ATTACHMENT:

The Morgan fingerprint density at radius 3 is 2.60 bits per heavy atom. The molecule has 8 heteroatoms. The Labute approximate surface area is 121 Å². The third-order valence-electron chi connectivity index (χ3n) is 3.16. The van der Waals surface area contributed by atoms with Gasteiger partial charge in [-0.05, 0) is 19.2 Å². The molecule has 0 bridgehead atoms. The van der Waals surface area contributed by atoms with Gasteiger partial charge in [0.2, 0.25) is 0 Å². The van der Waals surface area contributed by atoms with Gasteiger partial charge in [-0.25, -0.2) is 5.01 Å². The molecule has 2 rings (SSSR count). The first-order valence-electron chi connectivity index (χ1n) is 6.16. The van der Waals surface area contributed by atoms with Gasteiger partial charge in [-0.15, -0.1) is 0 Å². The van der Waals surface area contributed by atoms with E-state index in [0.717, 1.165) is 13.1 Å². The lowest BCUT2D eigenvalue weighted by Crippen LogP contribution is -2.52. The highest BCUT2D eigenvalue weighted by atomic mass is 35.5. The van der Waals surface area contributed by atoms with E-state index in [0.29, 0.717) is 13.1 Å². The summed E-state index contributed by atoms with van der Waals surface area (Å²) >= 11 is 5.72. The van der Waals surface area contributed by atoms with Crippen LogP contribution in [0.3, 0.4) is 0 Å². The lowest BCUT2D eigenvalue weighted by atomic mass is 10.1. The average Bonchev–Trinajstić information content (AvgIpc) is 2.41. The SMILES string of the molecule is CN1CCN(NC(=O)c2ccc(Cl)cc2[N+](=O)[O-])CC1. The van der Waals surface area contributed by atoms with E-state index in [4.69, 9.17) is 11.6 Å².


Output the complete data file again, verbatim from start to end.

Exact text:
The Morgan fingerprint density at radius 3 is 2.60 bits per heavy atom. The molecule has 8 heteroatoms. The Labute approximate surface area is 121 Å². The third-order valence-electron chi connectivity index (χ3n) is 3.16. The van der Waals surface area contributed by atoms with Gasteiger partial charge in [-0.05, 0) is 19.2 Å². The molecule has 0 bridgehead atoms. The van der Waals surface area contributed by atoms with Gasteiger partial charge in [0.2, 0.25) is 0 Å². The van der Waals surface area contributed by atoms with Gasteiger partial charge in [-0.25, -0.2) is 5.01 Å². The molecule has 2 rings (SSSR count). The first-order valence-electron chi connectivity index (χ1n) is 6.16. The van der Waals surface area contributed by atoms with Gasteiger partial charge in [-0.15, -0.1) is 0 Å². The van der Waals surface area contributed by atoms with E-state index in [0.717, 1.165) is 13.1 Å². The lowest BCUT2D eigenvalue weighted by Crippen LogP contribution is -2.52. The highest BCUT2D eigenvalue weighted by atomic mass is 35.5. The van der Waals surface area contributed by atoms with E-state index in [0.29, 0.717) is 13.1 Å². The summed E-state index contributed by atoms with van der Waals surface area (Å²) >= 11 is 5.72. The van der Waals surface area contributed by atoms with Crippen LogP contribution in [0.3, 0.4) is 0 Å². The lowest BCUT2D eigenvalue weighted by atomic mass is 10.1. The average Bonchev–Trinajstić information content (AvgIpc) is 2.41. The SMILES string of the molecule is CN1CCN(NC(=O)c2ccc(Cl)cc2[N+](=O)[O-])CC1. The van der Waals surface area contributed by atoms with E-state index in [4.69, 9.17) is 11.6 Å².